Goodbye, California.

Since it was the middle of the night, my county only had one ambulance in service. The hospital I needed to go to was in the middle of downtown San Francisco. After a quick call to their manager, the paramedics got approval to take me to the requested hospital after they explained why to their supervisor. In case of emergency, there were 2 other counties right near mine who could cover in case somebody else did need an ambulance though. 

I arrived at the emergency room, greeted by nurses who once they started to triage me quickly went to registration and verified I was the patient they were waiting for. The on-call cardiologist that put orders in for me was the head of the Advanced Heart Failure team, the head of the Cardiology Department, and the head of the Heart Transplant team. I was being admitted directly to the cardiology floor where my attending physician was probably in her 40s, young for an attending I though, who ordered an entire lab worth of bloodwork and panels for me. I'd had gotten very little sleep thay night.  

The next morning, a man name Dr. Pham came to meet me. This was the man who was able to get me admitted without question and ordered tests from behind the scenes. He explained to me the barrage of tests that I would be going through, the counseling I would receive, the therapist I would meet, and he explained why I would need a heart transplant. In the simplest terms he could explain them to me, the toughening of my microvascular vessels was going to worsen with time and the only treatments available would be to slow the heart down, which didn't solve the problem of the thickening microvessels, or to try years of medication focused on preserving the heart tissue and slowing the progress of the damage to these vessels. In summary, I could get a likely 10 good and healthy years with a new heart , and even retransplant if I was doing healthy, or I could try to spend years on medication and therapy for trying to manage my symptoms but none of them would address the actual issue. It wasn't until months later I learned that Dr. Michael X Pham was an internationally published and awarded heart transplant expert who was frequently a guest speaker at cardiology conferences about patient outcomes. His patients always had the highest satisfaction and even if they didn't live, they made the most of the chances he gave them.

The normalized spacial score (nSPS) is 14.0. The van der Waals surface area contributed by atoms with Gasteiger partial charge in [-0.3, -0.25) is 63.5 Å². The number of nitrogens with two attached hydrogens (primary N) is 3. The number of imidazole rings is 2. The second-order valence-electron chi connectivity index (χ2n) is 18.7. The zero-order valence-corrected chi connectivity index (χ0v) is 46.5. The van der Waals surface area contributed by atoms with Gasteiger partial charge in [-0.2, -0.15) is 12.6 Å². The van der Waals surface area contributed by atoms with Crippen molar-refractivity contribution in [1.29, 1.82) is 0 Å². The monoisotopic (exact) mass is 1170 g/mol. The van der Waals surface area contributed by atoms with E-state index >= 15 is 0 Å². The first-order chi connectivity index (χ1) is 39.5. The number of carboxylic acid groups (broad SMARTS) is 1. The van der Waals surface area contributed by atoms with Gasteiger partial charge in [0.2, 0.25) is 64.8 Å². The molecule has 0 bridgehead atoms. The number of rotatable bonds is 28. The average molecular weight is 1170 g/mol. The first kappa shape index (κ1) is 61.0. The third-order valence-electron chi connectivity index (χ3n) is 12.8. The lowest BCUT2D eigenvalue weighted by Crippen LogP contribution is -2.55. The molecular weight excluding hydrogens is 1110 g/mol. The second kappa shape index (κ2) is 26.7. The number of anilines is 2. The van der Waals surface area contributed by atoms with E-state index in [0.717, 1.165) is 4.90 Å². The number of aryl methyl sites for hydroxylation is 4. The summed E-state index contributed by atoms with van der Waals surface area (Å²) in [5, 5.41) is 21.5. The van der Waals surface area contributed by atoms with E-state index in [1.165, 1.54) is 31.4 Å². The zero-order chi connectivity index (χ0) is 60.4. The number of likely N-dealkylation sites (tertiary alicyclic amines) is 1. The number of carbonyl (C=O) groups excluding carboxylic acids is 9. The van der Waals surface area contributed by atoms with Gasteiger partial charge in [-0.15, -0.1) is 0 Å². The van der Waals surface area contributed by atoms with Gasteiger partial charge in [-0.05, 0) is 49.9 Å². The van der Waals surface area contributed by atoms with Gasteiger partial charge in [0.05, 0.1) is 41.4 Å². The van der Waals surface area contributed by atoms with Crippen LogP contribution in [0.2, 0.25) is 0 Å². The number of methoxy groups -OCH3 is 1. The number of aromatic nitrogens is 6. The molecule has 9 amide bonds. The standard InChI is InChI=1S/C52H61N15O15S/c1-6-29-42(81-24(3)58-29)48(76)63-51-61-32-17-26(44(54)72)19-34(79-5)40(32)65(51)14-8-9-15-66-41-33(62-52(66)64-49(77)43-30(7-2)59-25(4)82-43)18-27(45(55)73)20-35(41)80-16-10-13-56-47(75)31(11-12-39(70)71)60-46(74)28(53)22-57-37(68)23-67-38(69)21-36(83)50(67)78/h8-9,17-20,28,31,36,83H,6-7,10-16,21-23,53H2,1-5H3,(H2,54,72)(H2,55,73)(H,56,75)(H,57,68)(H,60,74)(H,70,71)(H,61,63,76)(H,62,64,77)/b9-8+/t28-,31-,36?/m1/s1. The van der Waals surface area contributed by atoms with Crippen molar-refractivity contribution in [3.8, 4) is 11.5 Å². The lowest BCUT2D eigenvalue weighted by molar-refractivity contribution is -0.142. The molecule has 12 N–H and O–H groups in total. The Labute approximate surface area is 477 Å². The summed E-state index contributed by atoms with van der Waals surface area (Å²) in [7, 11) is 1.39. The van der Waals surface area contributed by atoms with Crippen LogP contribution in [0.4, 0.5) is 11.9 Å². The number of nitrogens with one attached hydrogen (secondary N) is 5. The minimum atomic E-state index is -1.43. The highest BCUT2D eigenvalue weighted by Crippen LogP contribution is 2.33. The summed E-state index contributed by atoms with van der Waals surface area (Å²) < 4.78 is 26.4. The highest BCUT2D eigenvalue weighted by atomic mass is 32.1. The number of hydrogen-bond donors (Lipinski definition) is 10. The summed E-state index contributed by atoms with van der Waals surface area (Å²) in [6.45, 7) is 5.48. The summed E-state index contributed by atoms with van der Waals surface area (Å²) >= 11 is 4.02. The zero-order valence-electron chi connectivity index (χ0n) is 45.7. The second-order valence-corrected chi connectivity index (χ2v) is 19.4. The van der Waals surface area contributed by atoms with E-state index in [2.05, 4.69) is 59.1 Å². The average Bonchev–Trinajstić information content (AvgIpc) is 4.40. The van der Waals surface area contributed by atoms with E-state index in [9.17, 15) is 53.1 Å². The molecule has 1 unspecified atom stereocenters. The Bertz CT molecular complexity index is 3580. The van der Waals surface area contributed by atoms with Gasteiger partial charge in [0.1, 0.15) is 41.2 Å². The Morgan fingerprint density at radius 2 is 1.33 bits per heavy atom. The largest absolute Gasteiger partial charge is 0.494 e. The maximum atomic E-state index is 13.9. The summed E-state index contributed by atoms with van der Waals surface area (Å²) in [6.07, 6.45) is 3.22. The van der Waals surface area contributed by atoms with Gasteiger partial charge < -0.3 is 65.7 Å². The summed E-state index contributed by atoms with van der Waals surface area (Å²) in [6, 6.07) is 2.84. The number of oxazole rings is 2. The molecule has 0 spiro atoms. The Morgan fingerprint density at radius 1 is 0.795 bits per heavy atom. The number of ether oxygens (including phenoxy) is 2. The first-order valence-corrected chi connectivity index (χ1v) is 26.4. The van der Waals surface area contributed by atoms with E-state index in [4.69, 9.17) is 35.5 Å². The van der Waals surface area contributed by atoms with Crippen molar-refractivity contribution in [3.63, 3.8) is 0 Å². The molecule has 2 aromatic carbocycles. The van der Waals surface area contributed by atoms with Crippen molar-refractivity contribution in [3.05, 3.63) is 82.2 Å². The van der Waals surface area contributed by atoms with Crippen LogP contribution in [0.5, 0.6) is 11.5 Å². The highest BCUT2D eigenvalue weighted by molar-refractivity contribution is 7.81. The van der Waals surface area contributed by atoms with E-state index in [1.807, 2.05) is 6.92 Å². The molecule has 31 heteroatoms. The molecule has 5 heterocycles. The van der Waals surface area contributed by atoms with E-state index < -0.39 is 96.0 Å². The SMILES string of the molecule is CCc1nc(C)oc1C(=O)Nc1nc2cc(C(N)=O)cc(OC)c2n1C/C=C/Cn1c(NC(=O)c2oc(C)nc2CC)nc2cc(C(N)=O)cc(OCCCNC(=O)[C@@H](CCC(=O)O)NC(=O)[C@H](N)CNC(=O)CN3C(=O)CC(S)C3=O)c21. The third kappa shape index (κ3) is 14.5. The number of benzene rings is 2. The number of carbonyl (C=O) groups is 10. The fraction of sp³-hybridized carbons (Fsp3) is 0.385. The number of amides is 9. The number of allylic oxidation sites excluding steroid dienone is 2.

I opted for transplant because I wanted better years ahead of me. The problem wasn't until insurance denied the transportation to Philadelphia because I was "in a facility registered and equipped to perform such procedure". This is where the politics came in to play. UNOS, the organization in the US responsible for transplants requires a person to have direct and immediate family in a local vicinity for all transplant patients, as well as living with immediate relatives or an equivalent that will be responsible for administering medications at the same time everyday. A registered home healthcare nurse can satisfy this requirement if there is lodging provided and insurance will pay for the administration of medication as well as tending to the patient on a 24 hour basis. Needless to say, I did not have a spare bedroom and my closest family was in Indiana. By definition of UNOS, I was not eligible for heart transplant. When Dr. Pham argued this to insurance, they would not cover relocation because I was in a capable facility already. After several appeals and phone calls by his department, my dad came up with an idea and told Dr. Pham it. He and my vdother would fly out tomorrow, pack all of my stuff up from where I was living, and drive me back to New Jersey and take me to a hospital that was prepared for transplant. Since the brick wall that insurance had placed, Dr. Pham agreed with hesitation and cautioned us about the risk for clots with me lying down for so long and stressed the importance of taking my prescriptions to prevent this, as well as stopping every few hours so that I could stretch my legs. I was discharged that day, to go home and enjoy my last night in California. Ever. 

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